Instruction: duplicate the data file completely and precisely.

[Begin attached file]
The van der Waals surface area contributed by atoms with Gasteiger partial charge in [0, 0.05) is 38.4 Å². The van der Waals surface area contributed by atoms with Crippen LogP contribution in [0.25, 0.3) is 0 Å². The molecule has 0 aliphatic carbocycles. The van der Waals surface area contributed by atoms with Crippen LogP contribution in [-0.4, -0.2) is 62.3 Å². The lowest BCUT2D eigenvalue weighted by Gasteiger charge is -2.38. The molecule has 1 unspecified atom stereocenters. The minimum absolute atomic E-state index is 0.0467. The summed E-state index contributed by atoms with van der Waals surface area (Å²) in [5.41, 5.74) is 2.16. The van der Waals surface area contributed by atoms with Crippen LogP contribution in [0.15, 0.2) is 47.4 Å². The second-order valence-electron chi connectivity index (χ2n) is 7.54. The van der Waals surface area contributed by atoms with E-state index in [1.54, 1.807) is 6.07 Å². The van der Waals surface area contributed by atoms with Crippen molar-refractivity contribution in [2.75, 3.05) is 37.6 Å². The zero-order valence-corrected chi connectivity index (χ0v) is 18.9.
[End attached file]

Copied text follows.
The van der Waals surface area contributed by atoms with Gasteiger partial charge in [0, 0.05) is 38.4 Å². The van der Waals surface area contributed by atoms with Crippen LogP contribution in [0.25, 0.3) is 0 Å². The molecule has 0 aliphatic carbocycles. The van der Waals surface area contributed by atoms with Crippen LogP contribution in [-0.4, -0.2) is 62.3 Å². The lowest BCUT2D eigenvalue weighted by Gasteiger charge is -2.38. The molecule has 1 unspecified atom stereocenters. The minimum absolute atomic E-state index is 0.0467. The summed E-state index contributed by atoms with van der Waals surface area (Å²) in [5.41, 5.74) is 2.16. The van der Waals surface area contributed by atoms with Crippen LogP contribution in [0.15, 0.2) is 47.4 Å². The second-order valence-electron chi connectivity index (χ2n) is 7.54. The van der Waals surface area contributed by atoms with E-state index in [1.54, 1.807) is 6.07 Å². The van der Waals surface area contributed by atoms with Crippen molar-refractivity contribution in [2.75, 3.05) is 37.6 Å². The zero-order valence-corrected chi connectivity index (χ0v) is 18.9.